Those familiar with the John Updike corpus will find this latest novel typical of his work: biting humor, description of the ordinary with extraordinary clarity and carefully chosen language, fleshed-out pictures of his flawed but compelling characters. Perhaps predictably, Updike's fleshing out includes pervasively bawdy, sexually explicit scenes which, in spite of their prolonged detail, come off remarkably less sordid than similar descriptions one might find in romance novels. The passages, always well written and stubbornly candid, float above the tawdry and the titillating. They evoke some of Updike's earlier work in Couples (1968) and S. (1988).
Villages introduces to the world a new Updike character, this time a sexually spent seventy-something, Owen Mackenzie. His intensely active professional life is behind him, likewise his sexual glory years. Owen exhausts his well-financed retirement days painting and his dream-filled nights avoiding sexual encounter with his energetic and younger second wife. In many ways Owen possesses the unlikable characteristics that one is accustomed to finding in previous Updike protagonists. The shadow of Rabbit past looms over the figure of Owen present. As a young man, Owen is talented and single-mindedly driven to succeed in the budding software industry. As he grows older and increasingly successful in business, it is clear that personally he remains shallow, self-absorbed, and only slightly aware of anyone else—unless that someone is sexually attractive to him. Such distractions seem to come generously and often, much like the incessant targets on a carnival shooting gallery stage which keep replicating themselves until all the ammunition has been exhausted. In his dotage there is little that seems to redeem poor Owen. Nevertheless, the reader reads on, perhaps hoping for a deathbed metanoia.
The first chapter finds Owen, retired, in the present. He is determined to avoid the early morning invitation of his wife, Julia, to engage in sex play. He successfully rebuffs her advances, rolls over, and falls back asleep into a bizarre and frightening dream, in which he encounters his wife dead and disrobed in what appears to be a hospital room. The scene is loaded with sexual imagery and unresolved questions. In the dream Owen feels responsible for the wife's death—a suicide—but wakes confused. His wife, very much alive, prepares coffee and listens to early morning radio in quotidian regularity.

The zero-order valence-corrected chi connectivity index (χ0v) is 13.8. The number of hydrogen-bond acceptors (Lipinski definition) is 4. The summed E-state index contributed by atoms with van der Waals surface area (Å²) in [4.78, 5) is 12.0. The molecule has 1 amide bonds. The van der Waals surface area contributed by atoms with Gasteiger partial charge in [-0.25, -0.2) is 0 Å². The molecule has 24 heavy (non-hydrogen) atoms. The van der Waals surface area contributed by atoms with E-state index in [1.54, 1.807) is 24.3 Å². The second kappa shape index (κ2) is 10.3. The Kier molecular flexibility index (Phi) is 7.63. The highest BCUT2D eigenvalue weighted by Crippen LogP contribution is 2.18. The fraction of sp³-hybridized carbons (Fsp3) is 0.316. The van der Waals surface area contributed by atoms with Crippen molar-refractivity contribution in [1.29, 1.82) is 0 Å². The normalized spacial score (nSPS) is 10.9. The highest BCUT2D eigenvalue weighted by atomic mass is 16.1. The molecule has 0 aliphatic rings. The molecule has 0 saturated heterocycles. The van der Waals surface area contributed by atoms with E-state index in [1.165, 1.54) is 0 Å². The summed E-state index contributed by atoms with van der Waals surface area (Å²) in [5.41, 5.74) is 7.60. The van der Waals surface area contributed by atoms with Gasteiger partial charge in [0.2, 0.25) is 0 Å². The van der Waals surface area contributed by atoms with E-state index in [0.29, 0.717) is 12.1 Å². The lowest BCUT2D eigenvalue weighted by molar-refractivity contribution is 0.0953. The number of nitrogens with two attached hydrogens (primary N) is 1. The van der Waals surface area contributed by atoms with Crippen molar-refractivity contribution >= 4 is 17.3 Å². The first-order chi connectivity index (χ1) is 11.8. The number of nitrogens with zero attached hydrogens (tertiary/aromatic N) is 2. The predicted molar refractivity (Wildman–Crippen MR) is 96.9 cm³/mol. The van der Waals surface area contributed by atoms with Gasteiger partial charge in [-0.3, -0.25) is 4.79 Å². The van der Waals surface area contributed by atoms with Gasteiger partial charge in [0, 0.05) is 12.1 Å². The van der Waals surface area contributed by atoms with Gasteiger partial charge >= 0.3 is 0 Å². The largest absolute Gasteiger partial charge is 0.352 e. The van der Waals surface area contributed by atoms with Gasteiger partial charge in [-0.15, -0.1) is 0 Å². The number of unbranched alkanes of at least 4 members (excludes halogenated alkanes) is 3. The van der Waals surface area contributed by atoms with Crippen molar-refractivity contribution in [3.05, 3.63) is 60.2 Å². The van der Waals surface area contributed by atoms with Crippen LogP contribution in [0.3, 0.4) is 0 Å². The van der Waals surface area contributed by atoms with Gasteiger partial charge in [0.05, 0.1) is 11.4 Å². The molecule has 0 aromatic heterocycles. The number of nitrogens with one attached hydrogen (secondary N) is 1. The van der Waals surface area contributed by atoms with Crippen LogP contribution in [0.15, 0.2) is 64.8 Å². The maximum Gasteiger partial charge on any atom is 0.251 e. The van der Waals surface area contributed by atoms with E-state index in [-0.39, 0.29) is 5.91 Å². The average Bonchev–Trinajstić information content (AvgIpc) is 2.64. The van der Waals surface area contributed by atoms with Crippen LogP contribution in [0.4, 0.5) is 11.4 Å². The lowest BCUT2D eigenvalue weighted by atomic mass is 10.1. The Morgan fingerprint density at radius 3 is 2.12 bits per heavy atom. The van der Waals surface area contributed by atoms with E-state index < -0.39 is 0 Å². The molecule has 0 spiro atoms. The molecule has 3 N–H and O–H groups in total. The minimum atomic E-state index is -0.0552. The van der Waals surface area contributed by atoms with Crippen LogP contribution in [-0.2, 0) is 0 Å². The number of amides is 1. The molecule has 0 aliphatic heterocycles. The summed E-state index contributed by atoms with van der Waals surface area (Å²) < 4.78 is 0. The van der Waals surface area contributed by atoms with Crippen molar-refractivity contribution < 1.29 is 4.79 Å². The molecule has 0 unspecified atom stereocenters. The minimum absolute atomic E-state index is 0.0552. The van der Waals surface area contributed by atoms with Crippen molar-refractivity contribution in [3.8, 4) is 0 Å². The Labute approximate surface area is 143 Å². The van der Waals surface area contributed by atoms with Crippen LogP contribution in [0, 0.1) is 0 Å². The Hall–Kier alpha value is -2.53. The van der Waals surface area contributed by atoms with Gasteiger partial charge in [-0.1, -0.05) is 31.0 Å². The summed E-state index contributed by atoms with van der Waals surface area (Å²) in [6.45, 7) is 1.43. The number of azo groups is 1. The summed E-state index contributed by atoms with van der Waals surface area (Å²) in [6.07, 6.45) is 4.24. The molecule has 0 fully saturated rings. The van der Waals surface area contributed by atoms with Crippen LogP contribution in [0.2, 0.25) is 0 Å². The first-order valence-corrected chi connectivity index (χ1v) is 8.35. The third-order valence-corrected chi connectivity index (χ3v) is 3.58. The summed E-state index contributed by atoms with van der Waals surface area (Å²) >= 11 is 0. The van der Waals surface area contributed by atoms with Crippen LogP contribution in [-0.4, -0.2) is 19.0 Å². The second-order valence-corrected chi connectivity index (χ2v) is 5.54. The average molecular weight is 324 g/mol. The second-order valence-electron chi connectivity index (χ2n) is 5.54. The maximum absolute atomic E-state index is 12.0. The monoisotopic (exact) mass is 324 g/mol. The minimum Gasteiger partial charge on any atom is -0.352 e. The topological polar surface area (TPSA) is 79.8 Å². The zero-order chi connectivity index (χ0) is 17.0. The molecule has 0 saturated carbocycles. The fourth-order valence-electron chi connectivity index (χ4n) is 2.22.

As the succeeding chapters reveal Owen's history, he is portrayed as a normal prepubescent boy, full of the awakenings of sexual desire that one would expect in young males. He observes, tests, and, in some cases, tentatively acts out his fantasies. As he grows to adulthood, sex for Owen becomes more central, almost obsessive in his life. He grows older but apparently does not mature. He marries beautiful Phyllis, who is his intellectual equal but who does not possess the same intensity of sexual drive as her up-and-coming husband. He seeks satisfaction in extensive and varietal sexual activity with a parade of women in lustful fantasies, prolonged and often contrived affairs, and sometimes in one-night stands. Some encounters are sexually restrained, while others are flagrantly frivolous—a kind of potpourri of sexual tastings.
The middle chapters of the book are, appropriately, titled “Village Sex I” through “Village Sex VI.” Perhaps the author is trying to underline the ordinariness, as he sees it, of the sexual encounter in the sexually awakened times of the late twentieth century. It is in the unremarkable “village” of ordinary time that an obsessive and insistent pattern drums away and ultimately blocks out the sounds of sane and normal living. Yet rampant sexual encounters are not accepted as orthodox in the small towns of middle America. They are the object of disapproval, sometimes shock, and eventually heartache for the participants as well as for their families. The name of...
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